Prince Philip set to resume public duties after op
The Duke of Edinburgh will be seen in public for the first time in two months when he visits the Royal Society of Edinburgh on 12 August.
Prince Philip, 92, had an operation on his abdomen in June and spent 11 nights at the private London Clinic.
A Buckingham Palace said the Queen's husband was making "good progress" and "in good spirits".
The prince will present medals at the independent educational charity before joining the Queen at Balmoral.
He was admitted to hospital on 6 June after attending a Buckingham Palace garden party.
An exploratory operation was carried out under general anaesthetic the following day, after which he was said to be "progressing satisfactorily".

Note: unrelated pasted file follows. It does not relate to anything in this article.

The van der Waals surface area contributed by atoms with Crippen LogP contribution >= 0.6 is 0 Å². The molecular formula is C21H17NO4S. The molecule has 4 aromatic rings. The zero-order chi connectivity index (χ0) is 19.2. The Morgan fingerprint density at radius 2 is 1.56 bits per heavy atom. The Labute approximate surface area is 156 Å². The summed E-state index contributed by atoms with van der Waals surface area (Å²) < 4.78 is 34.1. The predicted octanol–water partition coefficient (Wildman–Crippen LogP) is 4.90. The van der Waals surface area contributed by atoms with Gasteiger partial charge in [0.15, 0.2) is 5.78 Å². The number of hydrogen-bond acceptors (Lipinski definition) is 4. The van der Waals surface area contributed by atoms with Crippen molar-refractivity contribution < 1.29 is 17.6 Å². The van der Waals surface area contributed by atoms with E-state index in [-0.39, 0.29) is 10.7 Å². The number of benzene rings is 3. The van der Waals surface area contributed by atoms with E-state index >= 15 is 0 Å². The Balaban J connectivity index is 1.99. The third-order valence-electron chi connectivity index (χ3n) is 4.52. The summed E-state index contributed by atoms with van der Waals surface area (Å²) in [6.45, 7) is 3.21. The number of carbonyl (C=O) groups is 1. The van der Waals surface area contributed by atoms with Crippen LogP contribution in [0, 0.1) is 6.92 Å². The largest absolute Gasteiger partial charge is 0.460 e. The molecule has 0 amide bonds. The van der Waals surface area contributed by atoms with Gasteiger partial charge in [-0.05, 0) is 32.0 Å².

Buckingham Palace has never revealed why the operation was carried out, but a spokesman said at the time that the surgery followed abdominal investigations, was pre-arranged and not an emergency.
The hospital admission meant Prince Philip missed the Trooping the Colour ceremony and events including the traditional Garter service at Windsor Castle and Royal Ascot.
The duke was last seen in public on 17 June when he walked out of the hospital in central London and was driven to Windsor Castle.
He will travel to Edinburgh from the Queen's Sandringham estate in Norfolk, where he has been recuperating.
Prince Philip is an honorary fellow of the Royal Society of Edinburgh, which was established in 1783 for the advancement of "learning and useful knowledge".
After the engagement he will join the Queen for their summer holiday at Balmoral, her private estate in the Scottish Highlands.
BBC Royal correspondent Peter Hunt says Prince Philip's only other confirmed public engagement is a visit to the Dersingham Bog Natural Nature Reserve, which is located on the Sandringham estate, on 30 September.